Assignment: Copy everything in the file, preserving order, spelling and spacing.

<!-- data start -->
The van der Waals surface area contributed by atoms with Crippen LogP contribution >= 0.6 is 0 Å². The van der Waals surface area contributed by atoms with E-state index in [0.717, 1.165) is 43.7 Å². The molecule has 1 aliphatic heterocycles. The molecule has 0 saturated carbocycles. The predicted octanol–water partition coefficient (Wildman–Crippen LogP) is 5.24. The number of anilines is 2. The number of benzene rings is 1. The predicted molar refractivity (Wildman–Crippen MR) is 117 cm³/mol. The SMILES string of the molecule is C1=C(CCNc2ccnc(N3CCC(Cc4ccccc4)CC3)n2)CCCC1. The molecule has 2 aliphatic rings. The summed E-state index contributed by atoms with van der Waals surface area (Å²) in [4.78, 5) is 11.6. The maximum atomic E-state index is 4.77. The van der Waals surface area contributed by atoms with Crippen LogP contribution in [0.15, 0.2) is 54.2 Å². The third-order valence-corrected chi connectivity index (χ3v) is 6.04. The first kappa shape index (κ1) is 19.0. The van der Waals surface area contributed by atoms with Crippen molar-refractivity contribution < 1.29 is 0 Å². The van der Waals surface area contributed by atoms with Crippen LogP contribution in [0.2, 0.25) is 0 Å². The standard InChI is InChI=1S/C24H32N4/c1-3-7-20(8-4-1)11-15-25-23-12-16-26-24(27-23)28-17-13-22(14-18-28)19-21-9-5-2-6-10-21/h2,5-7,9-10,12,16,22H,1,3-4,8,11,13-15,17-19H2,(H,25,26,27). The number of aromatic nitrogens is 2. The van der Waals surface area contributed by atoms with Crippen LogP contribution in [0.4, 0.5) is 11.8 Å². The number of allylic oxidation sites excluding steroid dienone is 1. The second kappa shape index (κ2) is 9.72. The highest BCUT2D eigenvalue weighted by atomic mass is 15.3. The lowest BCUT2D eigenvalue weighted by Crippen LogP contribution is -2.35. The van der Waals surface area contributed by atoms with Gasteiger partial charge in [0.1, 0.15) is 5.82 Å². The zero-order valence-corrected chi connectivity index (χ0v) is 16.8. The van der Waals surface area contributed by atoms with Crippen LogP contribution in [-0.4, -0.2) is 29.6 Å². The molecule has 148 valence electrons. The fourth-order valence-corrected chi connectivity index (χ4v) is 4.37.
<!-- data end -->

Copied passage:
The van der Waals surface area contributed by atoms with Crippen LogP contribution >= 0.6 is 0 Å². The van der Waals surface area contributed by atoms with E-state index in [0.717, 1.165) is 43.7 Å². The molecule has 1 aliphatic heterocycles. The molecule has 0 saturated carbocycles. The predicted octanol–water partition coefficient (Wildman–Crippen LogP) is 5.24. The number of anilines is 2. The number of benzene rings is 1. The predicted molar refractivity (Wildman–Crippen MR) is 117 cm³/mol. The SMILES string of the molecule is C1=C(CCNc2ccnc(N3CCC(Cc4ccccc4)CC3)n2)CCCC1. The molecule has 2 aliphatic rings. The summed E-state index contributed by atoms with van der Waals surface area (Å²) in [4.78, 5) is 11.6. The maximum atomic E-state index is 4.77. The van der Waals surface area contributed by atoms with Crippen LogP contribution in [0.15, 0.2) is 54.2 Å². The third-order valence-corrected chi connectivity index (χ3v) is 6.04. The first kappa shape index (κ1) is 19.0. The van der Waals surface area contributed by atoms with Crippen molar-refractivity contribution < 1.29 is 0 Å². The van der Waals surface area contributed by atoms with Crippen LogP contribution in [0.2, 0.25) is 0 Å². The standard InChI is InChI=1S/C24H32N4/c1-3-7-20(8-4-1)11-15-25-23-12-16-26-24(27-23)28-17-13-22(14-18-28)19-21-9-5-2-6-10-21/h2,5-7,9-10,12,16,22H,1,3-4,8,11,13-15,17-19H2,(H,25,26,27). The number of aromatic nitrogens is 2. The van der Waals surface area contributed by atoms with Crippen LogP contribution in [0.4, 0.5) is 11.8 Å². The number of allylic oxidation sites excluding steroid dienone is 1. The second kappa shape index (κ2) is 9.72. The highest BCUT2D eigenvalue weighted by atomic mass is 15.3. The lowest BCUT2D eigenvalue weighted by Crippen LogP contribution is -2.35. The van der Waals surface area contributed by atoms with Gasteiger partial charge in [0.1, 0.15) is 5.82 Å². The zero-order valence-corrected chi connectivity index (χ0v) is 16.8. The van der Waals surface area contributed by atoms with Crippen LogP contribution in [-0.4, -0.2) is 29.6 Å². The molecule has 148 valence electrons. The fourth-order valence-corrected chi connectivity index (χ4v) is 4.37.